Fat Joe

Whenever a Fat Joe song plays on the radio or pops up on BET, one can't help but think, "There goes a happy, heavy muthafucka!"

Of course, since the era of the happy, heavy MC went out with Kriss Kross and House Party movies, this statement could be delivered with either surprise or disdain. They seem so long ago, those days when Day-Glo-wearing, corpulent party-animal MCs like the Fat Boys (the Run-D.M.C. of fat rap) and Heavy D stalked the earth as rap's most recognizable talents. Next thing you knew, every big-boned brotha from Harlem to Compton was stepping up to the mike. Hell, even MC Hammer had a rotund rapper (Too Big MC -- remember him?) in his entourage. But when The Notorious B.I.G. dropped in during the late '90s and showed that it wasn't all good for fat brothas, that it was even more of a struggle for hefty homies looking for respect and street cred in the rap game, heavyset rappers had to stop being jolly and start getting hardcore.

Fat Joe -- originally Fat Joe da Gangsta -- was one of the new breed of big MCs who refused to go out like Bookman on Good Times. On early albums such as Represent and Jealous Ones Envy, the Bronx-born Latino rapper delighted in delving into ghetto grit, even calling his crew the Terror Squad (which featured another obese and ornery orator, the late Big Pun). But recently the older and -- can it be? -- more content Fat Joe has decided to let his fat freak-flag fly (just try to say that three times fast!) and immerse himself musically in Spanish Harlem-style block-party flavor. The most oft-rotated singles from his latest album, J.O.S.E. (Jealous Ones Still Envy) -- "We Thuggin'," featuring hook work from R. Kelly, and "What's Luv," with the overexposed duo of Ja Rule and Ashanti -- seem like they were tailor-made for the flashy cars that roll on Miami streets on a hopping Friday night. But don't worry: As he reminds us over and over again, Fat Joe is still a thug. A jolly thug, but still a thug.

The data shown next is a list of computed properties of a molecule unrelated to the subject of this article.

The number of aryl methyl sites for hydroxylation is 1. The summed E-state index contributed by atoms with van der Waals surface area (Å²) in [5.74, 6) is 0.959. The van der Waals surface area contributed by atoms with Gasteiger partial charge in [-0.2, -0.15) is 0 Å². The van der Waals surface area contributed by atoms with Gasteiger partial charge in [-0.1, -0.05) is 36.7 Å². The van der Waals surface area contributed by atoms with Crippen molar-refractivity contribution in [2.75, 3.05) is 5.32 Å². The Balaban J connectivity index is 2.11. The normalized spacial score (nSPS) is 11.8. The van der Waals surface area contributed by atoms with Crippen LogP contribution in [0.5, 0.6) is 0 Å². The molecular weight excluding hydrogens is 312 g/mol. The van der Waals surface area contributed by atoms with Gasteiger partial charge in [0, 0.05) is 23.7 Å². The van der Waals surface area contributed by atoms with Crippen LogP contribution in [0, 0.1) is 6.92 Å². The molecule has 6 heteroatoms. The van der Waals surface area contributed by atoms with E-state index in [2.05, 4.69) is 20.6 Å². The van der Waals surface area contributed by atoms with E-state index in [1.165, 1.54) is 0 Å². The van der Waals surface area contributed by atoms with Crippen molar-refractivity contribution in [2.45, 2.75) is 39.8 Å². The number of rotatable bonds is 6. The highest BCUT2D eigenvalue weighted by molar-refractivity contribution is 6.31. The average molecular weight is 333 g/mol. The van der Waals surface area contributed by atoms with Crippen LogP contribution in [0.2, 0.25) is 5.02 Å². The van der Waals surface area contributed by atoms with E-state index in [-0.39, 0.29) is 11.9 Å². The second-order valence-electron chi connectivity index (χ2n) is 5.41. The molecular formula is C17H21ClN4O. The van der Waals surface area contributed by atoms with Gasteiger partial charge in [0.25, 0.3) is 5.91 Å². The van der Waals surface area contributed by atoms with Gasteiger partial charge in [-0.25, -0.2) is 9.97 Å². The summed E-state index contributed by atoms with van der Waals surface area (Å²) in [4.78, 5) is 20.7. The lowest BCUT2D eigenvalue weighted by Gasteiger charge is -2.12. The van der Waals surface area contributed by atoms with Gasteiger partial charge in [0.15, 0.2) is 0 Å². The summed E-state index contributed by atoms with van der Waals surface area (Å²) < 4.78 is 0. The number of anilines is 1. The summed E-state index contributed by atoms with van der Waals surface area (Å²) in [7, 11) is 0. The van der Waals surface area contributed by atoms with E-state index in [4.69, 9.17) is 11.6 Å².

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Craig D. Lindsey
Contact: Craig D. Lindsey